Scotsman Obituaries: Brian McCardie, Scottish actor who was unforgettable as Line of Duty villain

Brian McCardle in his chilling turn as Tommy Hunter in Line of DutyBrian McCardle in his chilling turn as Tommy Hunter in Line of Duty
Brian McCardle in his chilling turn as Tommy Hunter in Line of Duty
Brian McCardie, actor. Born: 22 January 1965 in Bellshill. Died: 28 April 2024 in Glasgow, aged 59

Producers were bemused after they approached Brian McCardie to play the ruthless crime boss Tommy Hunter in the TV series Line of Duty and he suggested that he might model his look not on Ronnie or Reggie Kray, but on Eddie Large from the goofy comedy duo Little and Large.

“Everyone’s thinking, three-quarter length leather coat, skinhead, driving a 4x4 with blacked-out windows,” McCardie said. “These guys have families, nice houses. They are members of the golf club in v-neck jumpers. These guys are in every town. They don’t drive cars with blacked-out windows or have leather coats and skinheads. The people who work for them do.”

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He drew quite specifically on his memories of Eddie Large on the pro-celebrity golf circuit, alongside Bruce Forsyth and Terry Wogan, to create the look of Tommy Hunter in the first couple of series of the hit series Line of Fire. The unexpected appearance served to make the character even more sinister.

McCardie enjoyed a successful career playing villains, including the bigwig inmate who orders an attack on Sean Bean’s character and blackmails Stephen Graham’s warder into smuggling drugs in Jimmy McGovern’s prison drama series Time in 2021.

Even when he was supposedly on the right side of the law, as police detective Dougie Gillman in a film of Irvine Welsh’s Filth, he came across as the epitome of menace and villainy.

Early in his screen career, however, it was quite different. He played Liam Neeson’s younger brother in the 1995 historical Scottish drama Rob Roy.

That opened doors in Hollywood and he went on to appear with Michael Douglas in the period adventure The Ghost and the Darkness, and with Sandra Bullock in the Speed sequel Speed 2: Cruise Control, as the ship’s Scottish navigator.

The money was good, the actual experience less so. “I knew it was going to be a terrible film as soon as I read the script,” said McCardie. “Everyone knows cruise ships don’t exactly go fast.” Before long he would turn his back on Hollywood and its riches and return to the land of his birth.

He was born Brian James McCardie in Bellshill in Lanarkshire in 1965. His father was a toolmaker, his mother a nurse. He began acting at Our Lady’s High School in Motherwell, studied drama at Rose Bruford College in London and began picking up roles on television in the late 1980s and early 1990s.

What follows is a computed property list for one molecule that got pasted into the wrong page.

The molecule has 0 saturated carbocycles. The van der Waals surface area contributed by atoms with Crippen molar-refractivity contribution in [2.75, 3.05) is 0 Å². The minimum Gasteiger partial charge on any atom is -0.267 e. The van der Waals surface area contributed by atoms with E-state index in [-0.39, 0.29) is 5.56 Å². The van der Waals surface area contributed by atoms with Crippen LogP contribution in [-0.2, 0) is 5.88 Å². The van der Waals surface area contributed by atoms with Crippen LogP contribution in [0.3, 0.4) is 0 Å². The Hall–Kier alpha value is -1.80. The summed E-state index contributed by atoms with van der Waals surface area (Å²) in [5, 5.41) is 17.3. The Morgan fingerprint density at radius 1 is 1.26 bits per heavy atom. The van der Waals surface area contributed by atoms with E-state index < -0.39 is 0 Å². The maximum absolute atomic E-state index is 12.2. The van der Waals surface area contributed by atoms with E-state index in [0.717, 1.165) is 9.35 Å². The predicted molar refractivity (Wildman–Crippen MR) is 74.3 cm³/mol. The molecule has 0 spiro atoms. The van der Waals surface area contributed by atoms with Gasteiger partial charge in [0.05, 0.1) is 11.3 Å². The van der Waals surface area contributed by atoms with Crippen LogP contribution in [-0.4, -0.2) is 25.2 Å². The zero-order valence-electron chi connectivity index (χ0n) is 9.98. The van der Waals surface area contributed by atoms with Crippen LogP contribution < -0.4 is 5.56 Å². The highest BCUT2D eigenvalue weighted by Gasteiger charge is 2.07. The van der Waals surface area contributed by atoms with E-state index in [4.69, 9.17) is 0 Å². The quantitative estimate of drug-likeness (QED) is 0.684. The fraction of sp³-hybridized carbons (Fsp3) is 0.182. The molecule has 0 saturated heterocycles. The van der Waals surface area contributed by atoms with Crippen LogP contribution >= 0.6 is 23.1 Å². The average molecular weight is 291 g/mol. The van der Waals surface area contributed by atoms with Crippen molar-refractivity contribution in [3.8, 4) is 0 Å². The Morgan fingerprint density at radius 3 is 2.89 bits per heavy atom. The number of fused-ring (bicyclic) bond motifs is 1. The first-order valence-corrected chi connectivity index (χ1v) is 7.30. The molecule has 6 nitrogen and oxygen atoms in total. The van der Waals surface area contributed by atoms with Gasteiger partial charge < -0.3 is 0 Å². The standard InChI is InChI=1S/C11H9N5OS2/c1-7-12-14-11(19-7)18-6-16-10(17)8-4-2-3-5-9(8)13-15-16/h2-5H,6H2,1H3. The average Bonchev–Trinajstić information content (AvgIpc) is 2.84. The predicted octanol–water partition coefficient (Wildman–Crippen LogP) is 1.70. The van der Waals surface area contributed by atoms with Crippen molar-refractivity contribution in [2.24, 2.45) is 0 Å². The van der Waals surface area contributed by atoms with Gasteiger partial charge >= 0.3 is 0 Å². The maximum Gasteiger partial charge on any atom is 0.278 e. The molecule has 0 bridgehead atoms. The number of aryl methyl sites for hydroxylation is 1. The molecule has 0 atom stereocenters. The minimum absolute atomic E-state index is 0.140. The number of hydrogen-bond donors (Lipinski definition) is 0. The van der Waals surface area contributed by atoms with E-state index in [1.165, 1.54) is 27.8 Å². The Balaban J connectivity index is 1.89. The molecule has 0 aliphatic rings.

He made early appearances on EastEnders and the revived Doctor Finlay series and played no fewer than four different characters on Taggart.

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McCardie had been living in Brixton in London, but returned to Scotland for a couple of months before filming Rob Roy to immerse himself in his native land once again.

He told himself not to be overawed by a cast that included Liam Neeson, Jessica Lange, Tim Roth, John Hurt and Brian Cox. He met an even bigger star at the New York premiere in the shape of Lauren Bacall and his confidence soared when she told him he was “fantastic”. He recalled: “I walked away like I was Humphrey Bogart.”

Rob Roy was written by the brilliant Scottish writer Alan Sharp as a “Scottish western”. It had the misfortune of being overshadowed by Braveheart, which came out around the same time.

McCardie was back in the Scottish Highlands as David Balfour, the young hero in a two-part American TV production of Robert Louis Stevenson’s Kidnapped, though it actually used Ireland to double for Scotland. It was followed by The Ghost and the Darkness, Speed 2 and 200 Cigarettes, in which he was part of a cast that included Kate Hudson and Courtney Love.

“I had done five Hollywood films in four years. And then I just walked away from the industry altogether for maybe five or six years. I fired my agent so that I was uncontactable and left the industry altogether,” he said in one of his last interviews, with the Herald newspaper, just weeks before his sudden death.

He was not the first to label Hollywood as “sordid” and was determined not to be seduced by the mighty dollar. Of his decision to walk away, he said: “I did it for the right reasons, I believed at the time. If you look back over a life, you think, Well, Brian, financially that was insane... but it was the right decision for me.”

Back in Scotland he eventually returned to acting on his terms. He found himself in constant demand and played the legendary Scottish footballer Dave Mackay in the film The Damned United and was Sir Marcus MacRannoch on Outlander. He had also been cast as an unrelated character in the forthcoming spin-off series Blood of My Blood.

In recent times he enjoyed a quiet life on the island of Bute, writing poetry and looking at the scenery, the wildlife and the stars. He nearly married once or twice, but never did, and had no children.


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